© 2023 Blaze Media LLC. All rights reserved.
Brave Georgia man removes 7-foot alligator from playground area with his bare hands
Jaimie Tuchman/Getty Images

Brave Georgia man removes 7-foot alligator from playground area with his bare hands

One Georgia man literally took the safety of his local community into his own hands earlier this week when he dragged a seven-foot alligator by the tail away from playground equipment and sent it back into the water.

Marquell T. White spotted a gator in the brush near some playground equipment in Bowles C. Ford Park in Savannah, Georgia, and was worried about the danger it posed to others. So he managed to cover the gator's eyes with what appears to be a long-sleeved shirt, snuck around behind the gator, grabbed its tail, and just started dragging, despite the gator's frequent thrashings.

Once the gator was safely in the water, White celebrated his victory. "I got it! I'm a monster!" he told the person filming the video.

White later told reporters that he didn't know what he was doing, but he did know that what he was doing was risky.

"It was a healthy fear. I respected the power that I knew the gator had," he said.

And while White was relieved that, for the moment, that particular gator was no longer much of a danger to park goers, he remains concerned about lapses in park maintenance which enabled a gator to hide itself in the brush in the first place.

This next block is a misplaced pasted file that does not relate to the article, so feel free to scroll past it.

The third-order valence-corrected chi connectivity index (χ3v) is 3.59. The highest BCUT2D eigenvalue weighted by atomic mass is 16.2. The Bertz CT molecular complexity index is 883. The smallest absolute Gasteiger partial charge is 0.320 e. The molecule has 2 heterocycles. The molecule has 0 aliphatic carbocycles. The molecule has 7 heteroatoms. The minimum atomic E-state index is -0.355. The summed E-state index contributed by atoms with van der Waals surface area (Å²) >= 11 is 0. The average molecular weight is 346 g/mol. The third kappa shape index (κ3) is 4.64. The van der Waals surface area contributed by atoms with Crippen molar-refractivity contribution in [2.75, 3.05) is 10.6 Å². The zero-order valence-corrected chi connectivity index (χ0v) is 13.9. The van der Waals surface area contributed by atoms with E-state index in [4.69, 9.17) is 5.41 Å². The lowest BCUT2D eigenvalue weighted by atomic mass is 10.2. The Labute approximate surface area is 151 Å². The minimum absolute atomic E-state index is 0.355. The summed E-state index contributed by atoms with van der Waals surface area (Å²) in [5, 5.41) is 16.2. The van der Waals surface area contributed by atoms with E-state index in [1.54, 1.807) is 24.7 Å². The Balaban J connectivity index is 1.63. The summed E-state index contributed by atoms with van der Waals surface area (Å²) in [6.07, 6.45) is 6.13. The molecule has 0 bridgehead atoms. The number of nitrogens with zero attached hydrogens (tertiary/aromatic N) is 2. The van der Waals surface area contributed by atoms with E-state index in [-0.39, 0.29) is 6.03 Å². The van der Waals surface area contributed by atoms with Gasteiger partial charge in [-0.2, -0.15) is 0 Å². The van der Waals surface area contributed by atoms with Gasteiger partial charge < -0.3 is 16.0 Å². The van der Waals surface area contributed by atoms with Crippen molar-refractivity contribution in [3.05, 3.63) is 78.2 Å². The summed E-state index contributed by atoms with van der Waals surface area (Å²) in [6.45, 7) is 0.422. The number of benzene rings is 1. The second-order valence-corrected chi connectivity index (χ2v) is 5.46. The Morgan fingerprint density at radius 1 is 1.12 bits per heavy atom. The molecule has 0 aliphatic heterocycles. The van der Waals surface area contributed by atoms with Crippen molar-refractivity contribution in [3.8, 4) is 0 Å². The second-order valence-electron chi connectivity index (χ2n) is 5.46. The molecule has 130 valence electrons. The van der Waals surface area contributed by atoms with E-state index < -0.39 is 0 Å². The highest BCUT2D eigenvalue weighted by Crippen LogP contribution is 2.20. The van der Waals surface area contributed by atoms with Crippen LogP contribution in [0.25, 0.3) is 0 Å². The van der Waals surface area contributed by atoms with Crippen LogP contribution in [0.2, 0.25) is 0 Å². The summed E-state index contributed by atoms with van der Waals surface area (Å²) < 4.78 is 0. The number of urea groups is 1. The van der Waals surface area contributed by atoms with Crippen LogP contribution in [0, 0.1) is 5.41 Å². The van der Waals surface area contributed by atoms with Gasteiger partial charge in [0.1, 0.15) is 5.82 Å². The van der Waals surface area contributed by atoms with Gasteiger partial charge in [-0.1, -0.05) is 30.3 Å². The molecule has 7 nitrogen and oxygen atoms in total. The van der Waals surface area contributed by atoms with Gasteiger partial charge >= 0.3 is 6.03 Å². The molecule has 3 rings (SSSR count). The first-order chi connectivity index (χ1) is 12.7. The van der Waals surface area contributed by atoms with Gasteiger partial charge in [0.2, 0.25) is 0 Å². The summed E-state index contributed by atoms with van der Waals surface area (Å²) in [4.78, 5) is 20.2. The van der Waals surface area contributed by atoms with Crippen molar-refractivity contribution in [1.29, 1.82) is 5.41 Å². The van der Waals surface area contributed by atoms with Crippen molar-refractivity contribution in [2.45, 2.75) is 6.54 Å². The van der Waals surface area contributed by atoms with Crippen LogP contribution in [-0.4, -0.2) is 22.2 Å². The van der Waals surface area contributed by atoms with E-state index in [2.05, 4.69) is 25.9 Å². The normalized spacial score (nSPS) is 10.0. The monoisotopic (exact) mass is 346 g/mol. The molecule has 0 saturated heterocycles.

"But it wasn't just the fact that the gator was there," he said, "because gators come and go. You couldn't see the gator because of the grass and the foliage."

White now hopes that city authorities will prioritize park safety by regularly mowing and removing brush so that people may be aware of alligators and other dangerous animals lurking in the area.

City alderwoman Alicia Miller-Blakely agrees.

“This park should’ve been developed back in the ‘80′s,” she said. “Somebody dropped the ball.”

The city released a statement after the video went viral, saying "[t]here have been servicing delays partly due to the abundance of rain experienced recently."

WOTC spoke with a man identified as Trapper Jack, a licensed catcher in the state of Georgia, about the incident, and Trapper Jack noted that White was lucky that no one got hurt. Interacting with gators "is very, very dangerous," he warned, for the person interacting with them "and whoever may be watching.”

It's also illegal, he said.

"Nobody else can do that legally. And when someone's messing with an alligator anywhere, they're breaking the law," he said.

White is not expected to face any charges for removing the alligator from the park.

Want to leave a tip?

We answer to you. Help keep our content free of advertisers and big tech censorship by leaving a tip today.
Want to join the conversation?
Already a subscriber?